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Last updated: March 02. 2014 11:22PM - 2290 Views
By - jlynott@civitasmedia.com



Little has changed at the Sidney Street bridge project in Wilkes-Barre since the summer, but work is expected to resume this month with the resolution of a funding problem.
Little has changed at the Sidney Street bridge project in Wilkes-Barre since the summer, but work is expected to resume this month with the resolution of a funding problem.
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WILKES-BARRE — The long-delayed Sidney Street bridge project is set to resume this month with the resolution of a funding issue.


The $3.7 million project is expected to be completed by the end of the year.


Butch Frati, the city’s director of operations, said the contractor, Leeward Construction Inc. of Honesdale, is expected to be back on the job in two weeks.


“We finally got the issue we had with PennDOT, and the contractor worked out,” Frati said Saturday. Unfortunately, the resolution occurred when the winter weather was at its worst and not suitable for doing concrete work, he added.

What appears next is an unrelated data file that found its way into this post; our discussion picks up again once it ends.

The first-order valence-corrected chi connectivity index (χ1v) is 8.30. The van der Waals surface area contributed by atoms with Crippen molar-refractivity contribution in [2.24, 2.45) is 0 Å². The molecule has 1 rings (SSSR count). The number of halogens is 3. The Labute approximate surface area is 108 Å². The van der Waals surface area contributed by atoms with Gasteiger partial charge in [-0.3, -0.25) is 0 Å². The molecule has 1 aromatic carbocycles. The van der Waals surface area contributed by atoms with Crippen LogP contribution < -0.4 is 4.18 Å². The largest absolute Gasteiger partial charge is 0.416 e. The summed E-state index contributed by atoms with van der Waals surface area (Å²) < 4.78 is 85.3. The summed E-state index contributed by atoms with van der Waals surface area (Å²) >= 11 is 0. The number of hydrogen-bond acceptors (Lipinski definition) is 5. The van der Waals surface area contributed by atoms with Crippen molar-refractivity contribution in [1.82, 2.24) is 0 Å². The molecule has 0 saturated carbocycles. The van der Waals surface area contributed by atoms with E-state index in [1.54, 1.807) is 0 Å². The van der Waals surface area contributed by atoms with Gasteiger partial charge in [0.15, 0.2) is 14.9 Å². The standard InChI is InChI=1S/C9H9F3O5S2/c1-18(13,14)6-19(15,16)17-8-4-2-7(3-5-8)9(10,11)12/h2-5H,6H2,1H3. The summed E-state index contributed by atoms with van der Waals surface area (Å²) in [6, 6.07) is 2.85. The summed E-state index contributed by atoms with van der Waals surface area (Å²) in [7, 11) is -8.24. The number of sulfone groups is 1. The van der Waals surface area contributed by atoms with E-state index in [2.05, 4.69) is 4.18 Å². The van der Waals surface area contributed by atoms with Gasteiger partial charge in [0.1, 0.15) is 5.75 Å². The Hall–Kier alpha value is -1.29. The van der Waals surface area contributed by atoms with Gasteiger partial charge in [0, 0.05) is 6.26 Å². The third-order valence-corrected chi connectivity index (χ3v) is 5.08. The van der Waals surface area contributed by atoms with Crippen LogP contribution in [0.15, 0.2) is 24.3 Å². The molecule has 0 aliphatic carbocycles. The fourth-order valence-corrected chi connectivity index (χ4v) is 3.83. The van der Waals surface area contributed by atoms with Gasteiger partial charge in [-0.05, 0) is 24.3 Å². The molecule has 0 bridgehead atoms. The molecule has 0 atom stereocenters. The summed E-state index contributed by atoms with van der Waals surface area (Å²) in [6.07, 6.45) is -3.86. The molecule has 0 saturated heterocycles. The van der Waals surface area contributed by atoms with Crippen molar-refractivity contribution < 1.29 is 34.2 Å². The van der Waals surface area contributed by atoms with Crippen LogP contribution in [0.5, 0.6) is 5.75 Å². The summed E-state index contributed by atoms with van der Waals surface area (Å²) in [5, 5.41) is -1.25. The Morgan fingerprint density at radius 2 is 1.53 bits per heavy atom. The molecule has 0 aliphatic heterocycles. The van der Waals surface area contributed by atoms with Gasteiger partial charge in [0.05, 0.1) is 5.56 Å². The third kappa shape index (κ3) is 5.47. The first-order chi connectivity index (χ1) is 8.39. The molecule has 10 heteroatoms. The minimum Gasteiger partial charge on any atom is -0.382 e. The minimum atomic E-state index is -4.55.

PennDOT had to resolve an internal problem on the funding that caused the shutdown. The contractor did not want to continue working on the job without the money issue being settled. Leeward’s been paid for most of the work and one invoice is outstanding, Frati explained.


The steel and concrete bridge built in 1950 spanned Mill Creek and had been in poor shape. National Bridge Inventory data listed a 2010 inspection that said the bridge was structurally deficient and recommended that it be rehabilitated.


The bridge was removed last summer and detours were set up. But little has changed since then, prompting residents to ask for updates. At Thursday night’s City Council meeting the bridge project again came up and Councilman Mike Merritt said it was set to get back on track.


In June, the city approved paying its $185,600 share of the project from the Liquid Fuels budget. At 5 percent, the city’s payment was the smallest. The state was responsible for 15 percent, or $556, 800. The federal government had the largest share of $2.96 million, or 80 percent of the funding.


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